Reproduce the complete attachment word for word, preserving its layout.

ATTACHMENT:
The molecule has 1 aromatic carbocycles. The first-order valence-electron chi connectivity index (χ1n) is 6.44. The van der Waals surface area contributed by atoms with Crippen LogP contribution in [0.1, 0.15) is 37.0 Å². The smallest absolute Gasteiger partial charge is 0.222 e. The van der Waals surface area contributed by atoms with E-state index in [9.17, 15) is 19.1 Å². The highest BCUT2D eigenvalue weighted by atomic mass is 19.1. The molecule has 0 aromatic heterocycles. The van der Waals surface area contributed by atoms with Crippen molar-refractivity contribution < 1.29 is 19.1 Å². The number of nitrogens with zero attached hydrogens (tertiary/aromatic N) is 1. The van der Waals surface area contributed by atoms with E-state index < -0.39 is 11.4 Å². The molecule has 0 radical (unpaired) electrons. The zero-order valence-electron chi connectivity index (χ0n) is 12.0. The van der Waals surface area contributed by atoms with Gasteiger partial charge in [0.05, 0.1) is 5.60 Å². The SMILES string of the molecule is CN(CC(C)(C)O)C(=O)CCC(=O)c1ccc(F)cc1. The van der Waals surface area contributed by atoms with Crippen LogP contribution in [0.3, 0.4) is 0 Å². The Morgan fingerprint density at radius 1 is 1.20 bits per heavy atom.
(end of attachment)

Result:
The molecule has 1 aromatic carbocycles. The first-order valence-electron chi connectivity index (χ1n) is 6.44. The van der Waals surface area contributed by atoms with Crippen LogP contribution in [0.1, 0.15) is 37.0 Å². The smallest absolute Gasteiger partial charge is 0.222 e. The van der Waals surface area contributed by atoms with E-state index in [9.17, 15) is 19.1 Å². The highest BCUT2D eigenvalue weighted by atomic mass is 19.1. The molecule has 0 aromatic heterocycles. The van der Waals surface area contributed by atoms with Crippen molar-refractivity contribution < 1.29 is 19.1 Å². The number of nitrogens with zero attached hydrogens (tertiary/aromatic N) is 1. The van der Waals surface area contributed by atoms with E-state index < -0.39 is 11.4 Å². The molecule has 0 radical (unpaired) electrons. The zero-order valence-electron chi connectivity index (χ0n) is 12.0. The van der Waals surface area contributed by atoms with Gasteiger partial charge in [0.05, 0.1) is 5.60 Å². The SMILES string of the molecule is CN(CC(C)(C)O)C(=O)CCC(=O)c1ccc(F)cc1. The van der Waals surface area contributed by atoms with Crippen LogP contribution in [0.3, 0.4) is 0 Å². The Morgan fingerprint density at radius 1 is 1.20 bits per heavy atom.